Machine Learning to determine bats carrying Nipah Virus

AI has been a boon for humankind since its uses are endless and eternal. A team of international scientists has performed Machine Learning to identify bat species that act as potential hosts of the Nipah Virus.

Fruit bats are hosts to Nipah Virus

With major disorders of this virus in Kerala, last year it resulted in the death of 17 of its citizens. Nipah virus is a zoonotic virus that spreads mainly from animals to humans. It can also be transmitted via infected food or directly between people. It is a subset of RNA viruses that cause serious respiratory diseases and can infect pigs, dogs, horses, and humans. Fruit bats of the genus Pteropus are the natural hosts of Nipah.

  According to Dr. PO Nameer, Head of the Centre for Wildlife Studies in the College of Forestry at Kerala Agricultural University, Nipah virus presence in India was known from only one species of fruit bats – the Indian Flying Fox. However, the analysis revealed that at least 11 species of bats in India could be carriers of Nipah.

He further added that some species of insect bats could also be possible hosts. He and his team are convoying a detailed study by collecting samples. These studies will further help in taking precautions and preventing a possible disruption in the future.

The Nipah Virus Algorithm

The entire Machine Learning data analysis is based on already published scientific studies, globally. It covers 523 bats and 48 attributes including diet, migration behavior, foraging methods, geographic spread, reproduction, and environmental conditions. Scientists considered 31 bat species found in India out of which 11 are natural hosts to Nipah Virus.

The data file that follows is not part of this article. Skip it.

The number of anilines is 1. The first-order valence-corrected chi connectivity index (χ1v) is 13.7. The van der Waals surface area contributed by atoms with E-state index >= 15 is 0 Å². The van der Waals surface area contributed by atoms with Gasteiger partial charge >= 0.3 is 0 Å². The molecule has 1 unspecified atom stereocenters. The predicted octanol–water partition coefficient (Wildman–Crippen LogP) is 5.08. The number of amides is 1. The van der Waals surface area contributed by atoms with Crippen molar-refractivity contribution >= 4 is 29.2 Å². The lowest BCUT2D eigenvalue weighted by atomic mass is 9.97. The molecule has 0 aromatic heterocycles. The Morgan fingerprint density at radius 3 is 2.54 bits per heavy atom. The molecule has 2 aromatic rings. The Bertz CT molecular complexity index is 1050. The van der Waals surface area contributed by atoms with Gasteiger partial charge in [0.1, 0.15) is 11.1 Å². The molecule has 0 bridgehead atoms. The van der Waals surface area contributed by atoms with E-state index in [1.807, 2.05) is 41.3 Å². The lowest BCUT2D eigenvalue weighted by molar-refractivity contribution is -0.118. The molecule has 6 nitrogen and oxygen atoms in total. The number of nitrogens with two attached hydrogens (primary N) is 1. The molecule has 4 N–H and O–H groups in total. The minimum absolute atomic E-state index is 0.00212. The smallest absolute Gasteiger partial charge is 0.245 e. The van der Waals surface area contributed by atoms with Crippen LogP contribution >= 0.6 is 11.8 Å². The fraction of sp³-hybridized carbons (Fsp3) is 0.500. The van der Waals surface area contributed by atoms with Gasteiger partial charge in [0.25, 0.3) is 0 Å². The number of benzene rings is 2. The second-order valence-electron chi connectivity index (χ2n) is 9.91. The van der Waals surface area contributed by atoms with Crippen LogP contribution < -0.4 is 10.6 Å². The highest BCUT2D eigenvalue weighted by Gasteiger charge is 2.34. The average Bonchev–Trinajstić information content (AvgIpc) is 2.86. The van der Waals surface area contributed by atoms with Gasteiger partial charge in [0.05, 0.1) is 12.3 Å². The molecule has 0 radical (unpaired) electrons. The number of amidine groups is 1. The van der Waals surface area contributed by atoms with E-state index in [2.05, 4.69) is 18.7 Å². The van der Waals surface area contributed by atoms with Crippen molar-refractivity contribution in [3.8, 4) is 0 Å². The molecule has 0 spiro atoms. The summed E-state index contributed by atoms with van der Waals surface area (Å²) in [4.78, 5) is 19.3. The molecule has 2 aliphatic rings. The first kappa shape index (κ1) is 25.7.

The AI algorithm developed by the team has a success rate of 83% hence it is fairly good. It has also found six species in Asia, Australia, and Oceana that carry similar characteristics making possible hosts of this virus. Four of these species are found in India and two are found in Kerala.

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The team examining Nipah Virus among bats include Raina K. Plowright, Daniel E. Crowley and Alex D. Washburne (Montana State University); Daniel J. Becker (University of Georgia, Athens); Barbara A. Han and Tao Huang (Cary Institute of Ecosystem Studies); P.O. Nameer (Kerala Agricultural University) and Emily S. Gurley (Johns Hopkins Bloomberg School of Public Health).

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